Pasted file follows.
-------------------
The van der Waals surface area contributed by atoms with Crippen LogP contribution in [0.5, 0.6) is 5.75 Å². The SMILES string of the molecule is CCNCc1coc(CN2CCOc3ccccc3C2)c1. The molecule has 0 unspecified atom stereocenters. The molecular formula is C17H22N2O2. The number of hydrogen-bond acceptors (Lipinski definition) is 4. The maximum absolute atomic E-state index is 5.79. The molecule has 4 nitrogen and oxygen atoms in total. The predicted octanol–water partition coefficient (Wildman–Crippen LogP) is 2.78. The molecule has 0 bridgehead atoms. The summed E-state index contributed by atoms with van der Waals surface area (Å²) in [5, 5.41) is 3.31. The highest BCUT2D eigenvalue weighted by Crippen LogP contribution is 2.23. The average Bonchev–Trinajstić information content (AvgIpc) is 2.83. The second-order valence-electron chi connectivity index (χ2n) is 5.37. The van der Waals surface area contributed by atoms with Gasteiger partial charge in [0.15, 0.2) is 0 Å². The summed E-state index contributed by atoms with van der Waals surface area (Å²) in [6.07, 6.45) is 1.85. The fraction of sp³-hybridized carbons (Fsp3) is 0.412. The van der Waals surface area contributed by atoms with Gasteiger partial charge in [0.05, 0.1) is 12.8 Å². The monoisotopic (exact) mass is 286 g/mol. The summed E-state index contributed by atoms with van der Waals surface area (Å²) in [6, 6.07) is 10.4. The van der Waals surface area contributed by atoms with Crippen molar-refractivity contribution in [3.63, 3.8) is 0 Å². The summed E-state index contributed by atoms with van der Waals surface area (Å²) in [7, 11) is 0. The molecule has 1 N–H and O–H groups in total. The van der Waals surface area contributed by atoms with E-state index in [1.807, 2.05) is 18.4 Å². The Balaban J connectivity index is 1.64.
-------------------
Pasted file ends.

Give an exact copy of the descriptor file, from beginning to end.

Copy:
The van der Waals surface area contributed by atoms with Crippen LogP contribution in [0.5, 0.6) is 5.75 Å². The SMILES string of the molecule is CCNCc1coc(CN2CCOc3ccccc3C2)c1. The molecule has 0 unspecified atom stereocenters. The molecular formula is C17H22N2O2. The number of hydrogen-bond acceptors (Lipinski definition) is 4. The maximum absolute atomic E-state index is 5.79. The molecule has 4 nitrogen and oxygen atoms in total. The predicted octanol–water partition coefficient (Wildman–Crippen LogP) is 2.78. The molecule has 0 bridgehead atoms. The summed E-state index contributed by atoms with van der Waals surface area (Å²) in [5, 5.41) is 3.31. The highest BCUT2D eigenvalue weighted by Crippen LogP contribution is 2.23. The average Bonchev–Trinajstić information content (AvgIpc) is 2.83. The second-order valence-electron chi connectivity index (χ2n) is 5.37. The van der Waals surface area contributed by atoms with Gasteiger partial charge in [0.15, 0.2) is 0 Å². The summed E-state index contributed by atoms with van der Waals surface area (Å²) in [6.07, 6.45) is 1.85. The fraction of sp³-hybridized carbons (Fsp3) is 0.412. The van der Waals surface area contributed by atoms with Gasteiger partial charge in [0.05, 0.1) is 12.8 Å². The monoisotopic (exact) mass is 286 g/mol. The summed E-state index contributed by atoms with van der Waals surface area (Å²) in [6, 6.07) is 10.4. The van der Waals surface area contributed by atoms with Crippen molar-refractivity contribution in [3.63, 3.8) is 0 Å². The summed E-state index contributed by atoms with van der Waals surface area (Å²) in [7, 11) is 0. The molecule has 1 N–H and O–H groups in total. The van der Waals surface area contributed by atoms with E-state index in [1.807, 2.05) is 18.4 Å². The Balaban J connectivity index is 1.64.